As promised, here are the other models by Nick Robinson that can be found in the nuinui japanese patterns box.
The bird is an action model – hold at the base and the woodpecker starts hitting the branch. The box/plate has very simple elegant lines.
They’re both folded from 15 cm double-sided kraft paper.
The buddha is folded from 20 cm Heyda plain paper, my variation that looks like pinoccio (it has a very long nose) or an imp (lutin in French) is also folded with double-sided kraft paper. It’s a first try, but I think this model has plenty of room for variations!
The diagrams for this boxes can be found in “30 boîtes en origami – à moduler à l’infini !” (éditions de saxe), which is a translation from Beautiful Origami Boxes #1 (in japanese). They’re called “boîte fantasie”, page 26. They’re folded from one sheet for the bottom and one for the lid.
The big box on the left is the D variation, the front left is A, the three others are C (I don’t like B much).
The front-right box is from japanese chiyogami with Tant for the bottom, the front-left is Jong Ie Nara Traditional Korean pattern collection (all 15 cm).
The two big boxes are from Artemio 30 cm “Continents” collection.
This one is from Vivi Gade “Paris” collection 15cm. I played with the double-sided paper.
This book is one of my favorites. I’ll show more models from it soon, I have pictures now! (thanks to Pierre-Manuel).
As I said, this is a model that I fold a lot – here is just a tiny part of all I made, there are plenty more on my roommates’s walls. On the top right corner you can see the underside. The orange at the top is stopped before the last folds, it’s less a flower and more geometric, I like it too.
The paper are varied, some japanese chiyogami, Tant, double-sided kraft, shiny cheap paper… I also made some from glassine paper but they’re on my windows, didn’t photograph them :)
I think this model looks good in any size and nearly every paper. And I can fold it while doing other things, talking or watching movies, when my hands don’t want to be idle but I can’t concentrate on what they’re doing :)
So… I buyed this big box of origami paper by nuinui editions. The paper is amazing, and I didn’t pay attention, but it turns out the four models by Nick Robinson are really cute too. They’re not complicated, but the results are good.
So I started by folding plenty of elephants. For the photos, I had to borrow the grey one back from my roommate who had already claimed it :)
The blue elephant is folded from 20cm plain Heyda paper, the tiny one is washi chiyogami 7,5 cm (there are few enough folds that it works great in small) and the grey is 20cm Folia ‘Ornamental” paper.
I’ll blog about the other models in the booklet soon :)
I found this gorgeous flower here.
It is folded from one sheet of Tant paper 15cm. I think the difficulty is low intermediate, but it’s a bit long to fold.
This model can be found in “Origami from around the world”, by Vicente Palacios. It has no attribution, so I don’t know if it’s from him, if it’s traditionnal, or just not attributed (if someone knows, I’ll be glad to correct this).
I really love this simple geometric form. It’s folded from 2 sheets of paper (not square, but 1:1√ 3), cut in two. I made it in a few different papers, I’ll take photos of others at some point.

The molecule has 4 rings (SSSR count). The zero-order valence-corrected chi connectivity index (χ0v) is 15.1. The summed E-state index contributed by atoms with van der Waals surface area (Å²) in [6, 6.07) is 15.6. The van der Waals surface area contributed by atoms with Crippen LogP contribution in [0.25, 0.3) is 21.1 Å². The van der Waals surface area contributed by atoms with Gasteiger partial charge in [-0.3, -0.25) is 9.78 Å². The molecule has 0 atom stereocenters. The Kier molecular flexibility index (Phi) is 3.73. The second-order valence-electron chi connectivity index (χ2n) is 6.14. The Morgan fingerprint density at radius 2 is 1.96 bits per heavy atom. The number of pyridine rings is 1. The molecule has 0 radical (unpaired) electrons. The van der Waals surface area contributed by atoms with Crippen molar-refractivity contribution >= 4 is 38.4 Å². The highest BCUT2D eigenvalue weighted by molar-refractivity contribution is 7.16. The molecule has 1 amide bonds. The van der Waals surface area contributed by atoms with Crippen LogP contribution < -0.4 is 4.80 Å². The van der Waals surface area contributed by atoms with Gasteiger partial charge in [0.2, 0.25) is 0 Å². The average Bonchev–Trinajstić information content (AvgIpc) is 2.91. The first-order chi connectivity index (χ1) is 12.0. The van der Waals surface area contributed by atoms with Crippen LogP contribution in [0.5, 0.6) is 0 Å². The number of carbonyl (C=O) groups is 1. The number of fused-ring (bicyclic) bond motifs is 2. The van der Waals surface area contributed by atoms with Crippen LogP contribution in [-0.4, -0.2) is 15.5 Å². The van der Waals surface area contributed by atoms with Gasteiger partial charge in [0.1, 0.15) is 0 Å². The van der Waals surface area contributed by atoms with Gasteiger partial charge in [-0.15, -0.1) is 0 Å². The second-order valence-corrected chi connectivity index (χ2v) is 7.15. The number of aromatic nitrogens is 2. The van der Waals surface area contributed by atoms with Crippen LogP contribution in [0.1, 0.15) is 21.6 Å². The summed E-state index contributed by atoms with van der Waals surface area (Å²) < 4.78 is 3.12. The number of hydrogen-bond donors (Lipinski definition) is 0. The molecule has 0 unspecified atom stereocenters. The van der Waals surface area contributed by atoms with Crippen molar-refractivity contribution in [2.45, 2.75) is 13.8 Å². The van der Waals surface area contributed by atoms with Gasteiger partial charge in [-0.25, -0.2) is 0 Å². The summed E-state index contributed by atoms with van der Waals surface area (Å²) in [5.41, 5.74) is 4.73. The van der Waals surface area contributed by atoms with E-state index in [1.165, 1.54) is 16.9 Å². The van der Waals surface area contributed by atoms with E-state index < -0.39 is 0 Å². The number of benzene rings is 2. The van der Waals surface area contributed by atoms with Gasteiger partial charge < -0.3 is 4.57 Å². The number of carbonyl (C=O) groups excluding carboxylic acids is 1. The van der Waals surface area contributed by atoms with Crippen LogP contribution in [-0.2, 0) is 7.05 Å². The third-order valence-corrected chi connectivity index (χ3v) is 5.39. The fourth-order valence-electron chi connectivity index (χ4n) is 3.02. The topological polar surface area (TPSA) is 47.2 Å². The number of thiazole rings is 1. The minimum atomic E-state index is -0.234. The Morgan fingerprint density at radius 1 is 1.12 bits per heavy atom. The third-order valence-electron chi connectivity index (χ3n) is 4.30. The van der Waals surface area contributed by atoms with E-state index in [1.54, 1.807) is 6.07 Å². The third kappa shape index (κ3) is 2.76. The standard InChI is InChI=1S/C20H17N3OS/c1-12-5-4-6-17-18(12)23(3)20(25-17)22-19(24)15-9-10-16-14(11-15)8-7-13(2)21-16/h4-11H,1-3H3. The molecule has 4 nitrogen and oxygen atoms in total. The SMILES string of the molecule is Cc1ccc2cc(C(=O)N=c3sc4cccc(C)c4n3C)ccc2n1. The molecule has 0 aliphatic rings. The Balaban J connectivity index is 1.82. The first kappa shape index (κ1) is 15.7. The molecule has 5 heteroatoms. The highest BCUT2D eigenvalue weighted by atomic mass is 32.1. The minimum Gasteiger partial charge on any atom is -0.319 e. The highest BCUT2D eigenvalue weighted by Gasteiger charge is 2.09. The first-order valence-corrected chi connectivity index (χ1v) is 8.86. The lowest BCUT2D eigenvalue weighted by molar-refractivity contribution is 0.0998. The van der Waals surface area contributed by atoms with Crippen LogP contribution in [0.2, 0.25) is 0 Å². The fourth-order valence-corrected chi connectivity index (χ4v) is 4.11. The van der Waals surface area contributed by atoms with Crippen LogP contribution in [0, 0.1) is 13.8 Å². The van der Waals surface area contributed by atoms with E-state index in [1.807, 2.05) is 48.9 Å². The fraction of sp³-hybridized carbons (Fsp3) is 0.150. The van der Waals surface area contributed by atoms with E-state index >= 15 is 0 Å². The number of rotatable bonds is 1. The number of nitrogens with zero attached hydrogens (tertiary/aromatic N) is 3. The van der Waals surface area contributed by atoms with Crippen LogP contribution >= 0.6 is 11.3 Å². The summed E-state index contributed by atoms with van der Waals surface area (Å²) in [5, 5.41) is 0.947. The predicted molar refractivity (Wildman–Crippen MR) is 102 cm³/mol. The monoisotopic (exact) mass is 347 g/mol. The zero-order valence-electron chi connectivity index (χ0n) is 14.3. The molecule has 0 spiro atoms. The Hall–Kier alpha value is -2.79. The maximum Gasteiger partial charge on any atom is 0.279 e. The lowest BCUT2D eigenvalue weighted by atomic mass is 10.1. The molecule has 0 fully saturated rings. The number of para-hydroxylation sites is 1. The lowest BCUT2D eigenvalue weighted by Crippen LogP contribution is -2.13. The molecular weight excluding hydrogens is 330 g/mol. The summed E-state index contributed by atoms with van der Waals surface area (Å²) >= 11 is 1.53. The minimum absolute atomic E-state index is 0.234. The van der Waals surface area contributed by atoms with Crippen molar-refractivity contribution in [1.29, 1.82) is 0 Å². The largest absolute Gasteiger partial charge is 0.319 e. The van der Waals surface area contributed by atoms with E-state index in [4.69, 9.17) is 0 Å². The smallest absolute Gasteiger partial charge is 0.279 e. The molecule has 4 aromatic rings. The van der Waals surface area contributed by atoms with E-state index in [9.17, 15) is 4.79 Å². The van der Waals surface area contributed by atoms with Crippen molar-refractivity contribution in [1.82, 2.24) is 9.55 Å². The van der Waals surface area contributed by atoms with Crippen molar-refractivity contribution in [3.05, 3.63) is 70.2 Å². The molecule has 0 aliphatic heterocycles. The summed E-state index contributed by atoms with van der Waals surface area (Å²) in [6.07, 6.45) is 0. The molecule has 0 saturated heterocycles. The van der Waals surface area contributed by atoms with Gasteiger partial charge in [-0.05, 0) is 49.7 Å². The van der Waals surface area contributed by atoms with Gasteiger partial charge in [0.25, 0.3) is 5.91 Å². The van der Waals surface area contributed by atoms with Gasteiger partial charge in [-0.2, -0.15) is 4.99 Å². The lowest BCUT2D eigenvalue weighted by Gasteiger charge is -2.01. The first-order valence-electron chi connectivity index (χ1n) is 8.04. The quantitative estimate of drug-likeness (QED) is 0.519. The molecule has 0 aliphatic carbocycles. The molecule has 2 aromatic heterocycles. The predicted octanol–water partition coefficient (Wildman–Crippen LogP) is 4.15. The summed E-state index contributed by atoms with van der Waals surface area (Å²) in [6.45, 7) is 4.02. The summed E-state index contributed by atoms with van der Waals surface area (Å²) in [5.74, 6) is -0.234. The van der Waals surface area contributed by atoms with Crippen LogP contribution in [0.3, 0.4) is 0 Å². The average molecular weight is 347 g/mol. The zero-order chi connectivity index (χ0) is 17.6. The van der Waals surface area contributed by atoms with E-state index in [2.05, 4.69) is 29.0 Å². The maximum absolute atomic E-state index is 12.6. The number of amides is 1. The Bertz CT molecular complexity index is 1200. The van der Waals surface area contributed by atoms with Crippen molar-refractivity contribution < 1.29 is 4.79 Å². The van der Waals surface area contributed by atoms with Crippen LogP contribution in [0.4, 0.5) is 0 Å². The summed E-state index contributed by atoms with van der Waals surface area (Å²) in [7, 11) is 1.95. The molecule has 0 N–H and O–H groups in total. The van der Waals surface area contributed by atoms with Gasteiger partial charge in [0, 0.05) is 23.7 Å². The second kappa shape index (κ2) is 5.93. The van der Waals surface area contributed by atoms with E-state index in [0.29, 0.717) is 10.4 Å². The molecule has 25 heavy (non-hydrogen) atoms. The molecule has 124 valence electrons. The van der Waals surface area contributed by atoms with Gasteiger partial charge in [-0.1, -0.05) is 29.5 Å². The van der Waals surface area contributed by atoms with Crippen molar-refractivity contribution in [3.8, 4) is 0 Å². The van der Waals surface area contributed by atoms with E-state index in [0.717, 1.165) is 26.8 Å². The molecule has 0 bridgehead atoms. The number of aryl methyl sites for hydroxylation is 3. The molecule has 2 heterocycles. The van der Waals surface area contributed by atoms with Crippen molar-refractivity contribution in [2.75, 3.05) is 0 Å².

The folding is easy (but needs to be very precise for a neat result). The assembly is a bit tricky the first time, requiring to be delicate until a point while holding the 4 modules, and then shove the last bit inside roughly to lock it.
I like the play between empty and full, you can actually see to the center of the form and each protuding 3-sided pyramid has an empty 4-sided one on each side. It’s simple and elegant. You could hang them for decoration, but I just keep them laying around – they’re sturdy and make funny play balls.
The paper is two sheets of japanese washi Chiyogami of 15cm, cut to size (see on amazon).
This model is by Michael G. LaFosse, I got it in a Geometric Origami Kit offered by my sister (the models are mostly good, but the paper texture is bad and creases leave white marks). Each module is quite easy to fold, the assembly is straightforward too, but I find it really hypnotizing to fold – I’ve made it many times :)
It reminds me of chidren water wheels that I’ve always been fond of.
There are other pretty models in the kit, but I have no photos of them yet, so maybe in another article :)
The papers of the pictured wheels are 15cm and 7,5 cm squares.
For a while, I folded kusudamas all the time. I only folded models that required square paper, no glue, no cut.
I don’t exactly remember the models presented here. I think the ones on the upper left and middle center are the model in the book from Rick Beech – that’s the first 30-modules model that I folded, it got me hypnotized and I folded it many, many times. The bottom left looks like a regular sonobe.
They are all folded from 7.5 cm paper. The fluorescent paper is “Origami mini-Pop” from Avenue Mandarine. The two on the left and the upper right are Showa Grimm “1000 cranes” (I love this traditional japanese pattern, here in non-traditional colors). The middle left is Toyo 50 colors. The upper middle left is double-sided chiyogami. The front center is really cheap chinese paper from ebay.
I’m not folding much kusudama these days, I’ll publish more recent things soon :)